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The Killers (1946): (A Movie Review)

Updated on December 13, 2016
wingedcentaur profile image

The first step is to know what you do not know. The second step is to ask the right questions. I reserve the right to lean on my ignorance.

Let me start by saying that I realize that this review is a few years late. But after all, I wasn't even born when The Killers with Burt Lancaster and Ava Gardner was released just after World War Two! Nevertheless allow me to recommend it wholeheartedly, without reservation.


Because this movie could be shown today in theaters and audiences would find it compelling, in my view. What I'm saying, then, is that the movie is not 'dated.' In fact, I would really love to see Quentin Tarantino do a remake of it, and if I had my druthers I would cast Jason Stratham ('The Transporter' series, Crank, Safe, etc) and Kate Beckingsale (The Underworld movie series) in the two lead roles. I wonder if you'll agree with me by the time this review is finished. I think it would be interesting to see if Stratham could take a break from being a whirling dervish of punishment and give us some real dramatic acting that the role would require. Call me an optimist but I think he can do it!

The first thing to say about this movie, The Killers, is that it is an exemplar of a style of film known as film noir.

Film Noir

Film noir are crime dramas, in black-and-white, from the 1930s, 40s, and 50s (and perhaps at a stretch, from the early 1960s as well). Crime dramas are not 'mystery' stories. Crime dramas are 'suspense' stories. Film noirs are not, by and large, concerned with getting the viewer wrapped up in a riddle to solve; they are not 'whodunnits.'

In crime dramas the issue is not whodunnit. You are given that information very clearly and directly from the outset. The question in crime dramas is: Will he get away with it? How will he get away with it? How does he deal with the emotional and psychological tension of the act and trying to get away with it.

That is the ride that the viewer is taken on in the crime drama, in film noir. That is the source of the suspense!

The other key thing to understand about film noir is that the main character is of a type known in literature as the anti-hero.

What is an anti-hero?

An anti-hero is the main character(s) of a fictional work, who is, at the same time, compelling and sympathetic but critically flawed.

Now then, we need to be very clear by what is meant by 'flawed' in the context of an anti-hero! This is not the standard ('Nobody's perfect.') line. Surely, nobody is perfect. Even standard heros are 'flawed.'

But when a hero is 'flawed' in a work of fiction, he or she is usually flawed in a noble way, so that even his or her 'flaws,' so-called, are not really flaws per se. For example, I have not seen the recent movie Captain America: The First Avenger. Captain America is, of course, a hero and I'm sure his 'flaws' manifest themselves in a way that shows he is, somehow, toooo passionate about justice, I mean JUSTICE!!! And so 'Cap' drives himself, and his team 'too hard' in trying to bring down the Red Skull, and so forth.

Or maybe the DA on the drama series, Law and Order, is tooo passionate about justice -- so much so that he puts in waaaay toooo many hours preparing the case against the drug dealer-kingpin; maybe he becomes too 'passionate' in court or something like that because he cares sooo darn much about the future of America's children, I mean AMERICA'S CHILDREN!!!!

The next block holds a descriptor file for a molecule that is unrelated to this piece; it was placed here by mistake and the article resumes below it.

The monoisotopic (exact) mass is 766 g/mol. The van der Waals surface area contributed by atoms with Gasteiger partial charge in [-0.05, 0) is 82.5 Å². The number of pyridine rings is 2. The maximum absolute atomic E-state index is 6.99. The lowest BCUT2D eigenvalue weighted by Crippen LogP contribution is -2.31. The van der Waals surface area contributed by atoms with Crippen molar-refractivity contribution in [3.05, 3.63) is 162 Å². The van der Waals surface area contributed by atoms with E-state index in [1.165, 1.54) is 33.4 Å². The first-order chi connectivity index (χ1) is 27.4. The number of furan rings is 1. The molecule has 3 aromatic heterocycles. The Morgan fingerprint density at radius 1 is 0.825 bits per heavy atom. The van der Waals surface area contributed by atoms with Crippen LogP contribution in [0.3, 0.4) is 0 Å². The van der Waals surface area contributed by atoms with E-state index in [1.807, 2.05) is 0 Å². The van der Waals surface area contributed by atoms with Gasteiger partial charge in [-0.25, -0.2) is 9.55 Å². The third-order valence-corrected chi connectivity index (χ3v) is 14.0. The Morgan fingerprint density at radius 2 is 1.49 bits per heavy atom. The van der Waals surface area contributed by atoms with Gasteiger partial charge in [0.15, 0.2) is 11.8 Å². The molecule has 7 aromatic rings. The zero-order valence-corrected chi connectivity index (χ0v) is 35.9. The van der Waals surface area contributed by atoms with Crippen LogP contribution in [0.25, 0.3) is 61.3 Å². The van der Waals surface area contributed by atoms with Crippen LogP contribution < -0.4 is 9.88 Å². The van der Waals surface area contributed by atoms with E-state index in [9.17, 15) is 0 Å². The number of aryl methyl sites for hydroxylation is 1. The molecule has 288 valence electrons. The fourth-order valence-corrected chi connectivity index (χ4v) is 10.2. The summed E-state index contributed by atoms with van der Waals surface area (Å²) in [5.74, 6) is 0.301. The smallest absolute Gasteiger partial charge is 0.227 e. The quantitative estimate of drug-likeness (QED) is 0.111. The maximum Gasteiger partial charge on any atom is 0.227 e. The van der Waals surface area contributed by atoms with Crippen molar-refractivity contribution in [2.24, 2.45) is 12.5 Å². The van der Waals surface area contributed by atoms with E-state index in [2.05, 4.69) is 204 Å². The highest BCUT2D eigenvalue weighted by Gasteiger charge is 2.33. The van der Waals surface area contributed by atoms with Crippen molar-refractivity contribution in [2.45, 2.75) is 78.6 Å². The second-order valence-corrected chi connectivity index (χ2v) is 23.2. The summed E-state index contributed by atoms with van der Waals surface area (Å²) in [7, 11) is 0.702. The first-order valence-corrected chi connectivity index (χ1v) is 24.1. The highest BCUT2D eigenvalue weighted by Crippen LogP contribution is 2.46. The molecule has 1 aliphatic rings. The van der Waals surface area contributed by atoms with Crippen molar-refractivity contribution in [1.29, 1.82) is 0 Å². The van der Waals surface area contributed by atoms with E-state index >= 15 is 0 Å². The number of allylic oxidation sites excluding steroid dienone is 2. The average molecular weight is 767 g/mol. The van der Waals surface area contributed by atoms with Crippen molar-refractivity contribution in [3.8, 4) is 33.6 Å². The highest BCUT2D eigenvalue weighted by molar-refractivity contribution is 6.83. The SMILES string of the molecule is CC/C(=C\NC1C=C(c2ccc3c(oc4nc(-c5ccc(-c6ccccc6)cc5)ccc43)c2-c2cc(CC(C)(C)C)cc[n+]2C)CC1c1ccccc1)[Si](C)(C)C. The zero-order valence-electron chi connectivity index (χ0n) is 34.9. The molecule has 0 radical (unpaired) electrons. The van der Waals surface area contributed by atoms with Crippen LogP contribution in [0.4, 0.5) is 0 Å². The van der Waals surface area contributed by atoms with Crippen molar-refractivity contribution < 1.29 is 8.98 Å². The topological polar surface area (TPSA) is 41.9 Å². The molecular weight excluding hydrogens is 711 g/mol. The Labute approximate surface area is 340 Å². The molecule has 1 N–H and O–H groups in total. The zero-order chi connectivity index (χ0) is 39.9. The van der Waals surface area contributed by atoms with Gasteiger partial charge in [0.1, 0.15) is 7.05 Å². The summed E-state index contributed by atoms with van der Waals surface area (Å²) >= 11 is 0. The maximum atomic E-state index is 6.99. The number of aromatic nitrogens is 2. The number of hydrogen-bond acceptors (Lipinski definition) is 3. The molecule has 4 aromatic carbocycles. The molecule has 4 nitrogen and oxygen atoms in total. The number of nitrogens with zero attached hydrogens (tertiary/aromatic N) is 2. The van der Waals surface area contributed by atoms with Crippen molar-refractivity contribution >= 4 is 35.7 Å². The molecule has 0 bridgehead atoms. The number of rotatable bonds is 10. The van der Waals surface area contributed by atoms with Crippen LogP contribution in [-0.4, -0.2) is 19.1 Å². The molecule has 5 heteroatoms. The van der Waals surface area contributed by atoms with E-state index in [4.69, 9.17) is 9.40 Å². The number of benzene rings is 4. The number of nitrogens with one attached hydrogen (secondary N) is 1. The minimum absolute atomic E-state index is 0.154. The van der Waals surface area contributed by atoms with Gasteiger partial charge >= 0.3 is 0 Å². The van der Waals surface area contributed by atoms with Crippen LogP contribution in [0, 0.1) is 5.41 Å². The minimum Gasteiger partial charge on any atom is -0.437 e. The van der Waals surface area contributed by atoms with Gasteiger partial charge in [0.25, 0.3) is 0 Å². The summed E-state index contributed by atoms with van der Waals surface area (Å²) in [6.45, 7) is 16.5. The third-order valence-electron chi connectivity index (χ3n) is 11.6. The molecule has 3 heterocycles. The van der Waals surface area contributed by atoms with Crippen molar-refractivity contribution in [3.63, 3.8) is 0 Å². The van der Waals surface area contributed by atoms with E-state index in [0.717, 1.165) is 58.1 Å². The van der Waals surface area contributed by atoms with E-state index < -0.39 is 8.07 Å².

That is NOT the kind of flaws we're talking about when we talk about anti-heros! We are talking about real flaws of self-destruction, or flaws of a fundamental, core nature that threatens their very integrity as human beings. We're talking about fairly 'dark' people -- not straight up 'villains' but not your 'average Joe' either. We are talking about people under an unusual amount of stress, suffering with a tremendous amount of, shall we say, angst. But let's get on with the so-called review.

The Plot

The story is actually based on a short story by Ernest Hemmingway. Now, Hemmingway was not a crime fiction writer, and the arc of his short story does not cover the entire story arc of the movie. Hemmingway's short story, The Killers, only covers the opening scene of the movie version. What I'm saying is that someone took Hemmingway's short story and 'ran' with it, exploring its implications and all that.

Hemmingway seems to have had another purpose in writing The Killers. This tale was one of a series of stories about one of Hemmingway's characters called Nick Adams. And on and on and on....... I digress, let's get back to the movie.

The film, The Killers, is about how Burt Lancaster's character Ollie Anderson (nicknamed 'The Swede') came to give up on life, so that when two gunmen came looking for him, he lay there in his room meekly consenting to be shot to death. He had been warned that they were coming for him by -- wait for it -- Nick Adams, a fellow he worked with at a gas station. When young Adams, curious, asked Anderson why anyone would want him dead, the Swede said, mysteriously, "Once, I did something wrong."

After the Swede was killed a life insurance pay out was delivered to a cleaning woman at the boarding house where Mr. Anderson had been staying. The cleaning woman could not imagine why Anderson (Lancaster), who had been using another name, would have left her any money at all .... well, it turns out that she had attempted the Swede's rather half-hearted suicide attempt (aka 'cry for help) one time....

Now, the professional curiosity of an enterprising insurance investigator (played by Edmund O'Brien) comes into play.

Note: I mentioned that crime dramas are different from mysteries, in that there is no question of 'whodunnit?' It is a question of will he or she, the protagonist anti-hero get away with it, if he or she is going to get away with it.